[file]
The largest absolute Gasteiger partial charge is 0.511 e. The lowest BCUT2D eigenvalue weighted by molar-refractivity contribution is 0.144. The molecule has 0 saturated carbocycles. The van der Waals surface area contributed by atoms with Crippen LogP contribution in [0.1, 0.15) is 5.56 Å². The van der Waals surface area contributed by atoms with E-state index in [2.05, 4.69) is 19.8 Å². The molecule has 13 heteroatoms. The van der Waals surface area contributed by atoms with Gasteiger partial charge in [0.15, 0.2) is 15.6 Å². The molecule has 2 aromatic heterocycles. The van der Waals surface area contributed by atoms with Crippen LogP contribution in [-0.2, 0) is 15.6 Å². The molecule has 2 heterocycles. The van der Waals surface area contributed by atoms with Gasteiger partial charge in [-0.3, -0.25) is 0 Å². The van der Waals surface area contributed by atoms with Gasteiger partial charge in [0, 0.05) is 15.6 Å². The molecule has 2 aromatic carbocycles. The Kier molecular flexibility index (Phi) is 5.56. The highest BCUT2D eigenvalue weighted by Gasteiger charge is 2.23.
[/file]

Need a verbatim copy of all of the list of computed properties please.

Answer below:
The largest absolute Gasteiger partial charge is 0.511 e. The lowest BCUT2D eigenvalue weighted by molar-refractivity contribution is 0.144. The molecule has 0 saturated carbocycles. The van der Waals surface area contributed by atoms with Crippen LogP contribution in [0.1, 0.15) is 5.56 Å². The van der Waals surface area contributed by atoms with E-state index in [2.05, 4.69) is 19.8 Å². The molecule has 13 heteroatoms. The van der Waals surface area contributed by atoms with Gasteiger partial charge in [0.15, 0.2) is 15.6 Å². The molecule has 2 aromatic heterocycles. The van der Waals surface area contributed by atoms with Crippen LogP contribution in [-0.2, 0) is 15.6 Å². The molecule has 2 heterocycles. The van der Waals surface area contributed by atoms with Gasteiger partial charge in [-0.3, -0.25) is 0 Å². The van der Waals surface area contributed by atoms with Gasteiger partial charge in [0, 0.05) is 15.6 Å². The molecule has 2 aromatic carbocycles. The Kier molecular flexibility index (Phi) is 5.56. The highest BCUT2D eigenvalue weighted by Gasteiger charge is 2.23.